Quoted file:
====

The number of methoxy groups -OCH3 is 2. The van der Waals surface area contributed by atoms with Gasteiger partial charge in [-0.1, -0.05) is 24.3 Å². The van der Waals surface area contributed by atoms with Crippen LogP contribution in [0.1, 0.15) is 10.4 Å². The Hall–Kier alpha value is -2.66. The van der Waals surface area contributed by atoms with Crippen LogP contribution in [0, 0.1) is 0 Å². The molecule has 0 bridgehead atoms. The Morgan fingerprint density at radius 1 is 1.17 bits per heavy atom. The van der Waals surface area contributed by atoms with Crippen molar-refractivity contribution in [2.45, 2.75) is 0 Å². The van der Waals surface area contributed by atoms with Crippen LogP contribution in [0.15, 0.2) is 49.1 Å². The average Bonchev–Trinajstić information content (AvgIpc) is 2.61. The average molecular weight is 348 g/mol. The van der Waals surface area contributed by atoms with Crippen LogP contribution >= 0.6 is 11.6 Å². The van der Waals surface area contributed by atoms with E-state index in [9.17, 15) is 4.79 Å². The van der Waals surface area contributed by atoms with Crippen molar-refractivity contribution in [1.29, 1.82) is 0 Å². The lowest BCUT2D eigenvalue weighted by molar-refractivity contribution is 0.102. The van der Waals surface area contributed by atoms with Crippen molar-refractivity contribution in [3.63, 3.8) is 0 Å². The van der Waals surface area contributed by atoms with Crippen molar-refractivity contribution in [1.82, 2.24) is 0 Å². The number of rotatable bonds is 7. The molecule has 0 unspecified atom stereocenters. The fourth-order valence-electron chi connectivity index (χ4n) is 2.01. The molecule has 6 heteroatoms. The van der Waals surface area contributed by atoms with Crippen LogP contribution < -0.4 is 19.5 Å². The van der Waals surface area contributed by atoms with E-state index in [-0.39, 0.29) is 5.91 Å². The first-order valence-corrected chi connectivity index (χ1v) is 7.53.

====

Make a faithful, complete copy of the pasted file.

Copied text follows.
The number of methoxy groups -OCH3 is 2. The van der Waals surface area contributed by atoms with Gasteiger partial charge in [-0.1, -0.05) is 24.3 Å². The van der Waals surface area contributed by atoms with Crippen LogP contribution in [0.1, 0.15) is 10.4 Å². The Hall–Kier alpha value is -2.66. The van der Waals surface area contributed by atoms with Crippen LogP contribution in [0, 0.1) is 0 Å². The molecule has 0 bridgehead atoms. The Morgan fingerprint density at radius 1 is 1.17 bits per heavy atom. The van der Waals surface area contributed by atoms with Crippen molar-refractivity contribution in [2.45, 2.75) is 0 Å². The van der Waals surface area contributed by atoms with Crippen LogP contribution in [0.15, 0.2) is 49.1 Å². The average Bonchev–Trinajstić information content (AvgIpc) is 2.61. The average molecular weight is 348 g/mol. The van der Waals surface area contributed by atoms with Crippen LogP contribution >= 0.6 is 11.6 Å². The van der Waals surface area contributed by atoms with E-state index in [9.17, 15) is 4.79 Å². The van der Waals surface area contributed by atoms with Crippen molar-refractivity contribution in [1.29, 1.82) is 0 Å². The lowest BCUT2D eigenvalue weighted by molar-refractivity contribution is 0.102. The van der Waals surface area contributed by atoms with Crippen molar-refractivity contribution in [3.63, 3.8) is 0 Å². The van der Waals surface area contributed by atoms with Crippen molar-refractivity contribution in [1.82, 2.24) is 0 Å². The number of rotatable bonds is 7. The molecule has 0 unspecified atom stereocenters. The fourth-order valence-electron chi connectivity index (χ4n) is 2.01. The molecule has 6 heteroatoms. The van der Waals surface area contributed by atoms with Crippen LogP contribution < -0.4 is 19.5 Å². The van der Waals surface area contributed by atoms with E-state index in [-0.39, 0.29) is 5.91 Å². The first-order valence-corrected chi connectivity index (χ1v) is 7.53.